Because of these distinctions, there are some things to keep an eye out for in order to reduce your risk of injury. Choosing a supportive insole helps guarantee that your shoes are suited to you.
#5 Fit and Comfort
Insoles, like running shoes, may require some time to adjust before they fully settle. But they should be comfortable from the start. Regardless of the insoles you choose, make sure they are the correct size and shape.
Bring your soles with you when shopping for new shoes to ensure they fit properly inside the new ones. You can always trim them down, but if the shoes are designed to provide arch support on their own, they may fit awkwardly.
#6 Material Options for Running Insoles
Insoles are comprised of foam compounds or gel for cushioning. Gel can be quite effective at reducing impact and relieving stress on your foot and leg muscles.
However, in terms of stability, they are not always the best option. For support, they may also be made of other materials such as cork, carbon fiber, or plastic. As an added bonus, many also include an anti-odor treatment.
What are the Best Insoles for Running?
Well it’s always going to depend on what you need to resolve! Just like there are running shoes for different styles and different needs, the same goes for insoles. That means not to just grab the first pair you see.
All of these are over the counter options, so you don’t need a visit to the podiatrist or a custom fit to try them.
#1 Dr Scholl’s Plantar Fasciitis– Best Insoles for Plantar Fasciitis
They’re designed specifically to fight inflammation and the burning or aching pain in the heel associated with plantar fasciitis. These insoles include a patented arch designed with a high enough arch to support the fascia and redistribute the weight away from your heel.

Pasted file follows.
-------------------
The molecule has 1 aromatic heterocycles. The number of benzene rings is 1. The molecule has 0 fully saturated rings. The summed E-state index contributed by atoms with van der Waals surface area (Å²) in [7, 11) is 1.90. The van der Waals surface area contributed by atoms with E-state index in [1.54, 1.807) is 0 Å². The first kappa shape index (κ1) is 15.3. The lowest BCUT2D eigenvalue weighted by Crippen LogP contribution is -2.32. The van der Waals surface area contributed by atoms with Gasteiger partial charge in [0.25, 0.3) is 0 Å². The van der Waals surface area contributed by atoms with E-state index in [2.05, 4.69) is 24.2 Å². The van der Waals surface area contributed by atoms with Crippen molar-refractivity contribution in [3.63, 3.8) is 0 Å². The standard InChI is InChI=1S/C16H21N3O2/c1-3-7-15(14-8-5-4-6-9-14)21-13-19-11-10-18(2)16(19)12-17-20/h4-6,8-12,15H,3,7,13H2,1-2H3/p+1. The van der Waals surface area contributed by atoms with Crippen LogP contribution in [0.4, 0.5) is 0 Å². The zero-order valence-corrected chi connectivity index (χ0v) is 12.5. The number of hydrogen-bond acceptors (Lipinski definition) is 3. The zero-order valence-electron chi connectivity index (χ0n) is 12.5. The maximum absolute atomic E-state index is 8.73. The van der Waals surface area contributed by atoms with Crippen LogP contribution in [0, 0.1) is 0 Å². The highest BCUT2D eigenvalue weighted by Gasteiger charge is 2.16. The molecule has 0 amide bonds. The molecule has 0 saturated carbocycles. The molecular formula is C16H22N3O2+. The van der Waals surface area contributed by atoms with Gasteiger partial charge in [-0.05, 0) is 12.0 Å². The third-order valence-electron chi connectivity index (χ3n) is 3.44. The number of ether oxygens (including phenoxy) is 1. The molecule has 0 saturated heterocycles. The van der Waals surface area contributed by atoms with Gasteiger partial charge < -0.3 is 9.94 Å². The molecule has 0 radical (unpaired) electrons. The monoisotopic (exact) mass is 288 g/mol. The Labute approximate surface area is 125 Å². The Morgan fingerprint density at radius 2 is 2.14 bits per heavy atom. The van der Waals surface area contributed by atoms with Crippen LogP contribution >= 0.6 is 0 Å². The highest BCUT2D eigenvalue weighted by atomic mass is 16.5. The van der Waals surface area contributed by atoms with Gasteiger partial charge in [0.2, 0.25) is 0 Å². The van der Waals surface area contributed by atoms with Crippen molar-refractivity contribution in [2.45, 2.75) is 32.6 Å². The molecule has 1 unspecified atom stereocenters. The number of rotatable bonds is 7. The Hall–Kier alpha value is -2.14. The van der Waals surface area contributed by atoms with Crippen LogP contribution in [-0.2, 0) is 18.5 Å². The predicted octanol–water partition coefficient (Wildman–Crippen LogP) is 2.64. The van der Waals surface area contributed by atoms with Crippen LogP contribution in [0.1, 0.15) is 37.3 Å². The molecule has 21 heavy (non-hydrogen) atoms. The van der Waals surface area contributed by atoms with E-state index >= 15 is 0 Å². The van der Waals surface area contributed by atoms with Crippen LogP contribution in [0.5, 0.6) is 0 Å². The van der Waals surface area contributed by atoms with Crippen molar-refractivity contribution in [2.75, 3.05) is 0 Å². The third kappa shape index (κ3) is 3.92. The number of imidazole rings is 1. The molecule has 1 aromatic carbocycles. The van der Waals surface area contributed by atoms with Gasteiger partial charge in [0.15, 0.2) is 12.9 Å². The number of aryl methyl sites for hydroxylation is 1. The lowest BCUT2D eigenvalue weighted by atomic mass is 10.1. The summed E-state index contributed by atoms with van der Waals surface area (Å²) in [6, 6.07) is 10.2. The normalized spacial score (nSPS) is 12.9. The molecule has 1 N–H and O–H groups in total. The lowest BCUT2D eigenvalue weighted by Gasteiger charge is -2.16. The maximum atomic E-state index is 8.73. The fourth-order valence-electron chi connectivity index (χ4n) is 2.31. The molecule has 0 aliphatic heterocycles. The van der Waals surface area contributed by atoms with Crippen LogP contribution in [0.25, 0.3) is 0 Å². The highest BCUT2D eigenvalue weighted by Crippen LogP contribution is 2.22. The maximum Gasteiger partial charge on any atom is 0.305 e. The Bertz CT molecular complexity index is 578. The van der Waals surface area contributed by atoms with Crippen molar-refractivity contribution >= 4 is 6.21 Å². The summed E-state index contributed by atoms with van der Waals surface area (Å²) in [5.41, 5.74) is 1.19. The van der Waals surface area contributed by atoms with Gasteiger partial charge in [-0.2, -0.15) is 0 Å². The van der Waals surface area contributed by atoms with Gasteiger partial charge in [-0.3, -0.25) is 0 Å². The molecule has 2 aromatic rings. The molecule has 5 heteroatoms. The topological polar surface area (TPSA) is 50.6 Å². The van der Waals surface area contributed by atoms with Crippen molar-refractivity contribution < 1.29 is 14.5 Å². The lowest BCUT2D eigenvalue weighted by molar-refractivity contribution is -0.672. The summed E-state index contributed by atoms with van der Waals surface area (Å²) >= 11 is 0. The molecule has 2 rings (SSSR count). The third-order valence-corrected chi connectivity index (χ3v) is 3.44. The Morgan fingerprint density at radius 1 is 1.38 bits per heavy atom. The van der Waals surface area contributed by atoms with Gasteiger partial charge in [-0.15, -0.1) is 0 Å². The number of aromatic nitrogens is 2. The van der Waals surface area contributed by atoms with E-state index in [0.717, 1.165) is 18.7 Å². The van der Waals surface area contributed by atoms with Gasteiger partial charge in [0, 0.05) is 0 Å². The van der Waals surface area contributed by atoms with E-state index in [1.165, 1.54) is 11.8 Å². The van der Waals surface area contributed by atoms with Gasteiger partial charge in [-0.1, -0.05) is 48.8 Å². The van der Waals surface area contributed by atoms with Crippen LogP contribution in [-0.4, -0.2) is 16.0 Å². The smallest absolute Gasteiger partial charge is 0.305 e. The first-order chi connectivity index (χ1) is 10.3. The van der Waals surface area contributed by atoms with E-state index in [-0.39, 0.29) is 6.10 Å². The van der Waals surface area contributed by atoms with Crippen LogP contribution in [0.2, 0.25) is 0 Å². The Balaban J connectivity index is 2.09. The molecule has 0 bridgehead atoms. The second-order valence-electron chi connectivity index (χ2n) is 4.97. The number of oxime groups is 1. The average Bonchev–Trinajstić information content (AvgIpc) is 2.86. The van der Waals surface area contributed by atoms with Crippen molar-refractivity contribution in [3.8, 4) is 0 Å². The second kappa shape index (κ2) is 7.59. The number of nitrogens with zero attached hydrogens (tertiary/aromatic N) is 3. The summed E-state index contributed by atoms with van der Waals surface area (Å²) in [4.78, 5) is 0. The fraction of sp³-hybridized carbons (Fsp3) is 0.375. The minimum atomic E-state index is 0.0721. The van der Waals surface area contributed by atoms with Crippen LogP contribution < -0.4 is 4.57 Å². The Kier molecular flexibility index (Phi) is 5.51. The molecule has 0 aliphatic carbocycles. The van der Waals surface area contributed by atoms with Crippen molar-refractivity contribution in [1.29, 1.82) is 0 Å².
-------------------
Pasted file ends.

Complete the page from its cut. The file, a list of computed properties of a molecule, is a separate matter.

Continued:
The insoles’ gel cushioning heel insert absorbs shock and provides added heel protection. The deep heel cup provides support and stability that helps distribute the weight while running.
A great very budget friendly option geared toward plantar fasciitis. I would highly recommend them.
#2 SOLE Active Insoles – Great Insoles for Arch Support
If you run with flat feet, you’ll benefit a great deal from trying out these SOLE Active insoles. This is a firmer insole to really support those low arches while molding to the foot for your best fit.
This is what I have gotten my husband to start wearing and he’s found with his flat feet that it’s really helped prevent knee pain.
These insoles are the best insoles for helping remedy foot pain due to pronation. The most common pronation issues are overpronation and underpronation.
With overpronation, the natural inward rolling of the foot on impact rolls too much and with underpronation it rolls too little. Both these conditions put pressure on specific areas instead of distributing force evenly throughout the foot.
The SOLE Active insoles help keep the feet from over or under pronating with their zero drop, deep heel cup that aids with natural alignment and pressure distribution.
The included meta pads add support by keeping metatarsal bones in their natural resting position as well. The Polygiene coating provides active odor control using recycled silver salt.
It’s also similar to what I’ve been using since knee surgery as I continue to build back the full strength of that leg. Without it, my foot collapsing down means that my knee drifts inward…and we know where that leads us, right? Pain.
#3 Spenco Polysorb Cross Trainer – Best Insoles for Cushioning
I literally used to put these in every single pair of running shoes I got for many of my first years training for marathons! I’ve got a pair currently just begging to be put in another shoe because I do love the cushion they provide!
For those of you like me, who spend a lot of time on the roads, it can be beneficial to find an insole that doesn’t change your arch or gate, but instead simply provides more cushion to absorb the impact of the concrete jungle.
The neutral arch support provides is super comfy and actively promotes your natural gait. The dual-layer cushioning optimizes energy throughout your run by distributing pressure from heel to toe.
The one thing I will note is they may feel slightly bigger than other insoles because they are thicker to provide cushion. You’ll easily be able to trim the length to fit, but may need to loosen the laces on your shoes to make sure that fit remains comfy.
#4 Blumaka Insoles – Eco-Friendly
Blumaka Insoles are designed to provide the ultimate comfort and support for your feet, while also feeling good about the environment!
They collect the trimmings and left overs in the factories from shoes and then turn them in to these cushioned insoles!